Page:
Editor's Note: Bad Takes is a column of opinion and analysis.
If you run a Libertarian media outlet, you'll need to pucker up and kiss the hairy asses of multimillionaires from time to time.
A few weeks ago, then-Whole Foods CEO John Mackey — he retired Sept. 1 — had his turn when the Houston native and Trinity University alum "sat down with" Reason Magazine Editor Nick Gillespie. Minutes passed before Mackey dropped a steaming pile of COVID misinformation, most of which Gillespie let pass without comment or correction.
"I believe history will show that the lockdowns was [sic] probably the stupidest thing that the government will have done in the 21st century, unless they get into a nuclear war," Mackey predicted.
A University of Michigan-led study found that such measures saved between 866,350 and 1,711,150 lives. Weighed next to the civilian-massacring toll of the wars in Iraq and Afghanistan or the civilization-threatening repercussions of ignoring climate breakdown, does saving hundreds of thousands of people from dying of COVID leap out as the dumbest thing government has done?
Consider the consequences of inaction. The state of Texas alone — population 29 million — negligently allowed more COVID deaths than South Korea, New Zealand, Australia, Norway, Finland and Japan combined. And those countries boast a combined population of 219 million. The Lone Star State's death toll is in no small part because Gov. Greg Abbott tied the hands of public health officials and municipal leaders to issue mask ordinances and other safety mandates.
Unevenly enforced though they were, so-called "lockdowns" bought us time to equip nurses and doctors with protective gear, refine treatment protocols and beef up hospital capacity — not to mention develop monoclonal antibodies, anti-viral medicines and approved vaccines.
During the Reason interview, Gillespie ever-so-gently asked Mackey, "You're not sold on the mRNA vaccines?"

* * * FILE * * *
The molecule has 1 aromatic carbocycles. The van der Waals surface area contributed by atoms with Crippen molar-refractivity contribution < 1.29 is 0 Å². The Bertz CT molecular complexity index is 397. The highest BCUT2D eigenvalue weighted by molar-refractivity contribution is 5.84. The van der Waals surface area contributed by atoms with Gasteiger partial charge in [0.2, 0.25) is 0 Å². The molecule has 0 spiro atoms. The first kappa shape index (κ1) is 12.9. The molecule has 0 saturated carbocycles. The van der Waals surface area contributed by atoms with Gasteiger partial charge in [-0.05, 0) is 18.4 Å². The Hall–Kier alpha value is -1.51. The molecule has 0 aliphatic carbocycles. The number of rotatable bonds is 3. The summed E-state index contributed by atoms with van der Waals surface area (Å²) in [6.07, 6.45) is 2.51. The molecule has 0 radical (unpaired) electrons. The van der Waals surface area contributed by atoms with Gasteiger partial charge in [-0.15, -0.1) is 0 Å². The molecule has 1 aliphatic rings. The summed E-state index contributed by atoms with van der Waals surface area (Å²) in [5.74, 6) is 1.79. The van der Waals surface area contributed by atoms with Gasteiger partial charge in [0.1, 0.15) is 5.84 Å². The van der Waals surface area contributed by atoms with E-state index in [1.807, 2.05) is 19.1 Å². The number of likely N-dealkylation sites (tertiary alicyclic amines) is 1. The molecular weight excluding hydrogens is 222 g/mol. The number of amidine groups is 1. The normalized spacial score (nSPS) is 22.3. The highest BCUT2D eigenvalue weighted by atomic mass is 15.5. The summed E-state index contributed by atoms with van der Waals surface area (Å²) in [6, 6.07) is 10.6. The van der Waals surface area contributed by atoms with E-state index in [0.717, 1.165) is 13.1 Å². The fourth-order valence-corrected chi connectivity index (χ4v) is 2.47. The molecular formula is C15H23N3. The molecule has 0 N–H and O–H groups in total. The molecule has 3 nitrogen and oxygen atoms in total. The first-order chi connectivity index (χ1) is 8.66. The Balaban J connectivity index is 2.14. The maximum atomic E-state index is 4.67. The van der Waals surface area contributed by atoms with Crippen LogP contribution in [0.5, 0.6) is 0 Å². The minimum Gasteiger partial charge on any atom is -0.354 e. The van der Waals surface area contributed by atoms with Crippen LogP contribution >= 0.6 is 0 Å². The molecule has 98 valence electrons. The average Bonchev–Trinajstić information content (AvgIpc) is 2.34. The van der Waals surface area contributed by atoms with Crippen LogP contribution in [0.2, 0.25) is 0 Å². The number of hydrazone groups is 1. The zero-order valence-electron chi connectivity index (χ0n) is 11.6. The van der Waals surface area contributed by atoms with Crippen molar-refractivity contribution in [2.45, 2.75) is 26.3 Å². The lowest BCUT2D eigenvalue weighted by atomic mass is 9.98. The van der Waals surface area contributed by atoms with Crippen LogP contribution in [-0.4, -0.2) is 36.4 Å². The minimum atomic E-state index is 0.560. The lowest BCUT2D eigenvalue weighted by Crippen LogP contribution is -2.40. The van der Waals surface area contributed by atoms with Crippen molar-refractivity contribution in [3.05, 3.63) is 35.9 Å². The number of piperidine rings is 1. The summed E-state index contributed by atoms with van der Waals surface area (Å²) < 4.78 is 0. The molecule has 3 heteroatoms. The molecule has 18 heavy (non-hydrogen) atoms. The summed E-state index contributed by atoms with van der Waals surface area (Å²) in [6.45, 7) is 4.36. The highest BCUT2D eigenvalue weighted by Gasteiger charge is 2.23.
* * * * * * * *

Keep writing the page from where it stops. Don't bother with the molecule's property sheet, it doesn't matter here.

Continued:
"No," came Mackey's stark reply. "I mean, it was experimental, and they didn't deliver as were promised. You know, when I get a polio vaccination, I expect I'm never going to get polio — not that in six months I got to get a polio booster."
In fact, the polio vaccine is a four-dose series that only provides around 90% protection after the first two shots. That's in the same ballpark as how effective COVID vaccines originally were against the wild-type strain. The crucial difference is the polio virus has stayed relatively stable — knock on wood —whereas the SARS2 virus continues to mutate rapidly, evolving immunity-eluding variants including Delta, Omicron and Centaurus.
That by no means justifies disparaging vaccines as inadvisable or "experimental."
Yet Mackey kept digging the hole. "You know, 80% of the COVID deaths in the U.S. were to people that were obese," he continued.
That's false. Not even half were obese. And as Dr. Keith Roach, who writes the To Your Good Health column for the Express-News, noted this past winter, bogus statistics like Mackey's "blame the victims of this terrible pandemic" and "falsely reassure people of normal weight that they have little to fear from COVID-19."
Presaging the youth-bashing that ratcheted up with President Joe Biden's modest student debt relief, Mackey went on to gripe about unemployment compensation in the COVID stimulus.
"A lot of people concluded, 'We're making as much money or more money not working at all,'" he said. "And so, guess what? They chose not to work. And they've been reluctant to come back to work. They got used to it."